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The First Ever Vape Was Not An Electronic Cigarette

With the growing popularity of vaping as an alternative to smoking to help people to quit the habit, there is a common conflation between the term “vape” and electronic cigarettes or e-cigarettes.

To a degree, this is not surprising given that most devices on the market use largely the same technology that Dr Hon Lik developed in 2003 where vape liquid or salts are heated to produce a vapour as an alternative to potentially dangerous tobacco smoke.

However, one of the most notable exceptions to this rule was first sold nearly 20 years before this and did not actually have any moving parts, let alone electronic components.

It could have potentially changed the smoking world and created a smoke-free future decades before the smoking ban and the rise of vaping, were it not for a series of events that are controversial to this day.


Smoking Without The Smoke

The Favour cigarette was not the first vaping device, with patents by Joseph Robinson dating back as early as 1927, but it was the first to be commercialised and advertised.

It worked largely like a theatrical cigarette; it consisted of a cigarette-shaped plastic tube with a filter paper inside it soaked with liquid nicotine. The user would inhale the nicotine without the need for combustion or smoke, which meant avoiding many of the toxic byproducts of cigarettes.

Phil Ray and Dr Norman Jacobson developed the product and formed the company Advanced Tobacco Products in 1986 to develop it, with Mr Ray’s wife Brenda Coffee coining the term “vaping” to describe a product very different to a typical cigarette.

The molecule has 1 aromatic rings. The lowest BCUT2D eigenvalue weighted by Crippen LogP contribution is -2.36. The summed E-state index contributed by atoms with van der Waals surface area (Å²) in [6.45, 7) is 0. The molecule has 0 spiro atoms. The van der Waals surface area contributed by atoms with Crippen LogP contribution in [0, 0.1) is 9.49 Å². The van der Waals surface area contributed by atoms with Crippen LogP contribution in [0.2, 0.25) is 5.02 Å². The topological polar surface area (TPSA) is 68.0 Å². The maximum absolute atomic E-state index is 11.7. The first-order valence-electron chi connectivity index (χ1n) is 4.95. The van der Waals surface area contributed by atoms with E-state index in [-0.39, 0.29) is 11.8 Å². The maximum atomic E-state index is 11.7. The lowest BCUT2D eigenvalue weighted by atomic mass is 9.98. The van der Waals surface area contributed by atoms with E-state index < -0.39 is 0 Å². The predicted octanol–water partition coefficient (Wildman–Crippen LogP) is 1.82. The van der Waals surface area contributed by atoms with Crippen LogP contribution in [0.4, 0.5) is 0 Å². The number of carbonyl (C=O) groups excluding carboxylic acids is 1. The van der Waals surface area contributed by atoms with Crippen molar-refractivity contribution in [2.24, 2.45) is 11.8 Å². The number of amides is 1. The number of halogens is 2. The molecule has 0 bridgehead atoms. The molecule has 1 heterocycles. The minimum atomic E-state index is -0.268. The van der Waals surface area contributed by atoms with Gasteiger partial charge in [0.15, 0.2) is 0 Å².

It was released in several stores in California and other Southwestern states in the USA, marketing itself as an alternative only for smokers, complete with cigarette-style boxes and cigarette-style applicators.

It seemed to be destined for success. However, it was rapidly pulled from the market in 1987 for one of two potential reasons.

Dr Jacobson believes that the problem was caused by nicotine’s volatility, which causes it to evaporate and turn into the bitter cotinine metabolite, making it far less enjoyable to consume and giving the vape an exceedingly short shelf life without being refrigerated.

This may have still succeeded, but the Food and Drug Administration placed an even bigger barrier in ATP’s way in the form of a legal notice.

At the time e-cigarettes and other nicotine delivery systems had just come on the radar of the FDA, which deemed Favor to be a drug delivery device and therefore needed to be registered as such before it could be used.

Rather than go through the process of trying to make the product legitimate, ATP simply cut their losses and ceased distributing Favor altogether, leaving a gap in the market that would not be filled for decades.

The debate about consuming nicotine separate from the commonly known issues with cigarettes has continued to this day and this has shaped the landscape of the vaping market and the place e-cigarettes and vapes have in efforts to stop people from smoking.